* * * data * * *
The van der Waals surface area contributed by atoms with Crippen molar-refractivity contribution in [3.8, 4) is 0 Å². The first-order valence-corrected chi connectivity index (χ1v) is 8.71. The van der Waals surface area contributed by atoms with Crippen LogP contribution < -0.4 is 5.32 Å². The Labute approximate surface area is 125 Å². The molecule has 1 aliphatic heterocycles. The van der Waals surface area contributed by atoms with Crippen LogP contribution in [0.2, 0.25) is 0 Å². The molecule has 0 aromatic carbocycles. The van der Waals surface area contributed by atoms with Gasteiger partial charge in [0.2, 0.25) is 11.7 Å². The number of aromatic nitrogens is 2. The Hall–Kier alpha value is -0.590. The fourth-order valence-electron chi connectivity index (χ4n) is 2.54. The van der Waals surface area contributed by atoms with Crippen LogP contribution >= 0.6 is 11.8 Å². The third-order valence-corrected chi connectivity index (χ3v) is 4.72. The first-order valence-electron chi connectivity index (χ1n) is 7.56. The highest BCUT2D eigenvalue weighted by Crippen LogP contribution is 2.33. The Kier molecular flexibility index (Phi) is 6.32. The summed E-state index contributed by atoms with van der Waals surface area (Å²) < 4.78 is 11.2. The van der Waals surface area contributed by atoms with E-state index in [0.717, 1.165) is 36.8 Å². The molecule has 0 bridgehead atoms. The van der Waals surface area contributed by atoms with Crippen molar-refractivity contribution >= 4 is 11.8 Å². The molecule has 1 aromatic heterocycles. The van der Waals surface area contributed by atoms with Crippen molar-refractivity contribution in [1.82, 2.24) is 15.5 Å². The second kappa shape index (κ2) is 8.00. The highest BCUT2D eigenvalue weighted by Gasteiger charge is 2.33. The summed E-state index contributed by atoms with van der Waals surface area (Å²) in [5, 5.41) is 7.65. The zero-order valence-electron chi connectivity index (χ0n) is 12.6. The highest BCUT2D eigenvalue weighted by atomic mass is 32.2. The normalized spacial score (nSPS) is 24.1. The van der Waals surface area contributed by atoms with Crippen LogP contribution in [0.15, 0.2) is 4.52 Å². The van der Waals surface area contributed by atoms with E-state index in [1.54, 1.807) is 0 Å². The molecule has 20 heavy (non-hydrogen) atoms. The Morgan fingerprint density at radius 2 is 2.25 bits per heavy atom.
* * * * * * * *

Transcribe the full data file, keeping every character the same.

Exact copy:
The van der Waals surface area contributed by atoms with Crippen molar-refractivity contribution in [3.8, 4) is 0 Å². The first-order valence-corrected chi connectivity index (χ1v) is 8.71. The van der Waals surface area contributed by atoms with Crippen LogP contribution < -0.4 is 5.32 Å². The Labute approximate surface area is 125 Å². The molecule has 1 aliphatic heterocycles. The van der Waals surface area contributed by atoms with Crippen LogP contribution in [0.2, 0.25) is 0 Å². The molecule has 0 aromatic carbocycles. The van der Waals surface area contributed by atoms with Gasteiger partial charge in [0.2, 0.25) is 11.7 Å². The number of aromatic nitrogens is 2. The Hall–Kier alpha value is -0.590. The fourth-order valence-electron chi connectivity index (χ4n) is 2.54. The van der Waals surface area contributed by atoms with Crippen LogP contribution >= 0.6 is 11.8 Å². The third-order valence-corrected chi connectivity index (χ3v) is 4.72. The first-order valence-electron chi connectivity index (χ1n) is 7.56. The highest BCUT2D eigenvalue weighted by Crippen LogP contribution is 2.33. The Kier molecular flexibility index (Phi) is 6.32. The summed E-state index contributed by atoms with van der Waals surface area (Å²) < 4.78 is 11.2. The van der Waals surface area contributed by atoms with E-state index in [0.717, 1.165) is 36.8 Å². The molecule has 0 bridgehead atoms. The van der Waals surface area contributed by atoms with Crippen molar-refractivity contribution >= 4 is 11.8 Å². The molecule has 1 aromatic heterocycles. The van der Waals surface area contributed by atoms with Crippen molar-refractivity contribution in [1.82, 2.24) is 15.5 Å². The second kappa shape index (κ2) is 8.00. The highest BCUT2D eigenvalue weighted by Gasteiger charge is 2.33. The summed E-state index contributed by atoms with van der Waals surface area (Å²) in [5, 5.41) is 7.65. The zero-order valence-electron chi connectivity index (χ0n) is 12.6. The highest BCUT2D eigenvalue weighted by atomic mass is 32.2. The normalized spacial score (nSPS) is 24.1. The van der Waals surface area contributed by atoms with Crippen LogP contribution in [0.15, 0.2) is 4.52 Å². The van der Waals surface area contributed by atoms with E-state index in [1.54, 1.807) is 0 Å². The molecule has 20 heavy (non-hydrogen) atoms. The Morgan fingerprint density at radius 2 is 2.25 bits per heavy atom.